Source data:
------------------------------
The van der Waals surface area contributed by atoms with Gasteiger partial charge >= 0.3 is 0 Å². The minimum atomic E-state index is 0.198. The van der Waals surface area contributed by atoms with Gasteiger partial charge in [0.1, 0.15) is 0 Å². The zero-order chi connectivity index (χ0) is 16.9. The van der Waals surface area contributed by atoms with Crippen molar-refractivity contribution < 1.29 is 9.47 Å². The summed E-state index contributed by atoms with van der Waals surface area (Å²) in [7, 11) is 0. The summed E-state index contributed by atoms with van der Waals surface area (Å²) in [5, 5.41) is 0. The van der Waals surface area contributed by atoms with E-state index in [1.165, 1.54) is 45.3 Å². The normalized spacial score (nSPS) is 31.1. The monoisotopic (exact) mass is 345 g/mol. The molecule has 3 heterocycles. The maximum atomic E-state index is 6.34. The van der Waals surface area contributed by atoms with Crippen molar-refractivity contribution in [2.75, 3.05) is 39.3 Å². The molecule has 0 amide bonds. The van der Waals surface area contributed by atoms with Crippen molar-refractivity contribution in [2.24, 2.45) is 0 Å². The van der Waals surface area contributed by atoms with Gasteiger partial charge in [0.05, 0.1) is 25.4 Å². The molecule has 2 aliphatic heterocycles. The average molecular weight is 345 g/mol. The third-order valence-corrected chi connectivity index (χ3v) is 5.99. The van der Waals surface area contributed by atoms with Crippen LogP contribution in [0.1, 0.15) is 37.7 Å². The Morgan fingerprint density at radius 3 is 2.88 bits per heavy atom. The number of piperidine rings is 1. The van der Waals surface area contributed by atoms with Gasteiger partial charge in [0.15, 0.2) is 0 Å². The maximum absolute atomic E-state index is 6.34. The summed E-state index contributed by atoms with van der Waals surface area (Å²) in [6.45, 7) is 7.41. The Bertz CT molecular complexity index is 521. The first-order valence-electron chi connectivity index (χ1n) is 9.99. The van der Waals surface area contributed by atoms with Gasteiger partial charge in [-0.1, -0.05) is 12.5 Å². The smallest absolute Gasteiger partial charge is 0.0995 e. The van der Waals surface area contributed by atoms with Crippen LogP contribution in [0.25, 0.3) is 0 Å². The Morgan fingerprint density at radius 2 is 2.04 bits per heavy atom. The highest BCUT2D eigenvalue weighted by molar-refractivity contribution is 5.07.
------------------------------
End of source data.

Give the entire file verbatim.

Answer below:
The van der Waals surface area contributed by atoms with Gasteiger partial charge >= 0.3 is 0 Å². The minimum atomic E-state index is 0.198. The van der Waals surface area contributed by atoms with Gasteiger partial charge in [0.1, 0.15) is 0 Å². The zero-order chi connectivity index (χ0) is 16.9. The van der Waals surface area contributed by atoms with Crippen molar-refractivity contribution < 1.29 is 9.47 Å². The summed E-state index contributed by atoms with van der Waals surface area (Å²) in [7, 11) is 0. The summed E-state index contributed by atoms with van der Waals surface area (Å²) in [5, 5.41) is 0. The van der Waals surface area contributed by atoms with E-state index in [1.165, 1.54) is 45.3 Å². The normalized spacial score (nSPS) is 31.1. The monoisotopic (exact) mass is 345 g/mol. The molecule has 3 heterocycles. The maximum atomic E-state index is 6.34. The van der Waals surface area contributed by atoms with Crippen molar-refractivity contribution in [2.75, 3.05) is 39.3 Å². The molecule has 0 amide bonds. The van der Waals surface area contributed by atoms with Crippen molar-refractivity contribution in [2.24, 2.45) is 0 Å². The van der Waals surface area contributed by atoms with Gasteiger partial charge in [0.05, 0.1) is 25.4 Å². The molecule has 2 aliphatic heterocycles. The average molecular weight is 345 g/mol. The third-order valence-corrected chi connectivity index (χ3v) is 5.99. The van der Waals surface area contributed by atoms with Crippen LogP contribution in [0.1, 0.15) is 37.7 Å². The Morgan fingerprint density at radius 3 is 2.88 bits per heavy atom. The number of piperidine rings is 1. The van der Waals surface area contributed by atoms with Gasteiger partial charge in [0.15, 0.2) is 0 Å². The maximum absolute atomic E-state index is 6.34. The summed E-state index contributed by atoms with van der Waals surface area (Å²) in [6.45, 7) is 7.41. The Bertz CT molecular complexity index is 521. The first-order valence-electron chi connectivity index (χ1n) is 9.99. The van der Waals surface area contributed by atoms with Gasteiger partial charge in [-0.1, -0.05) is 12.5 Å². The smallest absolute Gasteiger partial charge is 0.0995 e. The van der Waals surface area contributed by atoms with Crippen LogP contribution in [0.25, 0.3) is 0 Å². The Morgan fingerprint density at radius 2 is 2.04 bits per heavy atom. The highest BCUT2D eigenvalue weighted by molar-refractivity contribution is 5.07.